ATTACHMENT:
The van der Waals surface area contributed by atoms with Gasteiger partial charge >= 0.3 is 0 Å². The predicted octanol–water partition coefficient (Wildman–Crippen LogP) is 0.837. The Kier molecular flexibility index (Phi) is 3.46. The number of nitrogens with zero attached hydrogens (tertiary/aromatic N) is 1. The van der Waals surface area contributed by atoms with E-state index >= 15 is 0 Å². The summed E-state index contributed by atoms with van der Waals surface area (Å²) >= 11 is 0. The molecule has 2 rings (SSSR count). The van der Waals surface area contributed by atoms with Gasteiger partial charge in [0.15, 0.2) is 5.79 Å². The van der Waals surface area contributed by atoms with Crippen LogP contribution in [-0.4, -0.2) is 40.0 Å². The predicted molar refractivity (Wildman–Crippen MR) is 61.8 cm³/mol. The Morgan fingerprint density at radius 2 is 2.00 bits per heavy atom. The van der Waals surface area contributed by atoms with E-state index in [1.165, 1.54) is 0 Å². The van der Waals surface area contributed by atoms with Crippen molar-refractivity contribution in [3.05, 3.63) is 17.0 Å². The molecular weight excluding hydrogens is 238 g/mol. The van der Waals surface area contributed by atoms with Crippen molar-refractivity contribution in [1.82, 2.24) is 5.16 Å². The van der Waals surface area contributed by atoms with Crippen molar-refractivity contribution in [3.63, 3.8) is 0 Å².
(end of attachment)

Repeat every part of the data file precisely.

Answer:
The van der Waals surface area contributed by atoms with Gasteiger partial charge >= 0.3 is 0 Å². The predicted octanol–water partition coefficient (Wildman–Crippen LogP) is 0.837. The Kier molecular flexibility index (Phi) is 3.46. The number of nitrogens with zero attached hydrogens (tertiary/aromatic N) is 1. The van der Waals surface area contributed by atoms with E-state index >= 15 is 0 Å². The summed E-state index contributed by atoms with van der Waals surface area (Å²) >= 11 is 0. The molecule has 2 rings (SSSR count). The van der Waals surface area contributed by atoms with Gasteiger partial charge in [0.15, 0.2) is 5.79 Å². The van der Waals surface area contributed by atoms with Crippen LogP contribution in [-0.4, -0.2) is 40.0 Å². The predicted molar refractivity (Wildman–Crippen MR) is 61.8 cm³/mol. The Morgan fingerprint density at radius 2 is 2.00 bits per heavy atom. The van der Waals surface area contributed by atoms with E-state index in [1.165, 1.54) is 0 Å². The van der Waals surface area contributed by atoms with Crippen molar-refractivity contribution in [3.05, 3.63) is 17.0 Å². The molecular weight excluding hydrogens is 238 g/mol. The van der Waals surface area contributed by atoms with Crippen molar-refractivity contribution in [1.82, 2.24) is 5.16 Å². The van der Waals surface area contributed by atoms with Crippen molar-refractivity contribution in [3.63, 3.8) is 0 Å².